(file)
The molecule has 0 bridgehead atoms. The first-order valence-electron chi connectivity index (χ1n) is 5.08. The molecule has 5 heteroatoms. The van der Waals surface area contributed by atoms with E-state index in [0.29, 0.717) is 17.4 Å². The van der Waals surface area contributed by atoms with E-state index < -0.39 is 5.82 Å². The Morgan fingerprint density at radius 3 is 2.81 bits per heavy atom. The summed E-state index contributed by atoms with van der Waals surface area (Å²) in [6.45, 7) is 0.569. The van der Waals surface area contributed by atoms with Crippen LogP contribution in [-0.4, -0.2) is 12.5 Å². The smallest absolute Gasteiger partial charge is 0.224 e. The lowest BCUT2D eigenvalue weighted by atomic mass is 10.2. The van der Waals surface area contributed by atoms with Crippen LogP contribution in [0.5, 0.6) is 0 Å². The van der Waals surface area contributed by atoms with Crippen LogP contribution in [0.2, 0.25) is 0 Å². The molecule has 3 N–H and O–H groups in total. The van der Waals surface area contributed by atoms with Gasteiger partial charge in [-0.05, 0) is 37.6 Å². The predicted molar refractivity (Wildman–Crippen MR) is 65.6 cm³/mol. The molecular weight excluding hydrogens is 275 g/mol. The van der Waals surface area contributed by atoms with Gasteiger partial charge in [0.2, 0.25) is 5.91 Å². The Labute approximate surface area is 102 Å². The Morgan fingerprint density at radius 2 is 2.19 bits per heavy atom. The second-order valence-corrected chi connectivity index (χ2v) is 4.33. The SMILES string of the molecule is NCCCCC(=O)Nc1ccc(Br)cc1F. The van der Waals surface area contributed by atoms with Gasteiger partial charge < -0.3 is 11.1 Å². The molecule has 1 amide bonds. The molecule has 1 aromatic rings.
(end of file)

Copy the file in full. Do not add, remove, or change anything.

The molecule has 0 bridgehead atoms. The first-order valence-electron chi connectivity index (χ1n) is 5.08. The molecule has 5 heteroatoms. The van der Waals surface area contributed by atoms with E-state index in [0.29, 0.717) is 17.4 Å². The van der Waals surface area contributed by atoms with E-state index < -0.39 is 5.82 Å². The Morgan fingerprint density at radius 3 is 2.81 bits per heavy atom. The summed E-state index contributed by atoms with van der Waals surface area (Å²) in [6.45, 7) is 0.569. The van der Waals surface area contributed by atoms with Crippen LogP contribution in [-0.4, -0.2) is 12.5 Å². The smallest absolute Gasteiger partial charge is 0.224 e. The lowest BCUT2D eigenvalue weighted by atomic mass is 10.2. The van der Waals surface area contributed by atoms with Crippen LogP contribution in [0.5, 0.6) is 0 Å². The van der Waals surface area contributed by atoms with Crippen LogP contribution in [0.2, 0.25) is 0 Å². The molecule has 3 N–H and O–H groups in total. The van der Waals surface area contributed by atoms with Gasteiger partial charge in [-0.05, 0) is 37.6 Å². The predicted molar refractivity (Wildman–Crippen MR) is 65.6 cm³/mol. The molecular weight excluding hydrogens is 275 g/mol. The van der Waals surface area contributed by atoms with Gasteiger partial charge in [0.2, 0.25) is 5.91 Å². The Labute approximate surface area is 102 Å². The Morgan fingerprint density at radius 2 is 2.19 bits per heavy atom. The second-order valence-corrected chi connectivity index (χ2v) is 4.33. The SMILES string of the molecule is NCCCCC(=O)Nc1ccc(Br)cc1F. The van der Waals surface area contributed by atoms with Gasteiger partial charge < -0.3 is 11.1 Å². The molecule has 1 amide bonds. The molecule has 1 aromatic rings.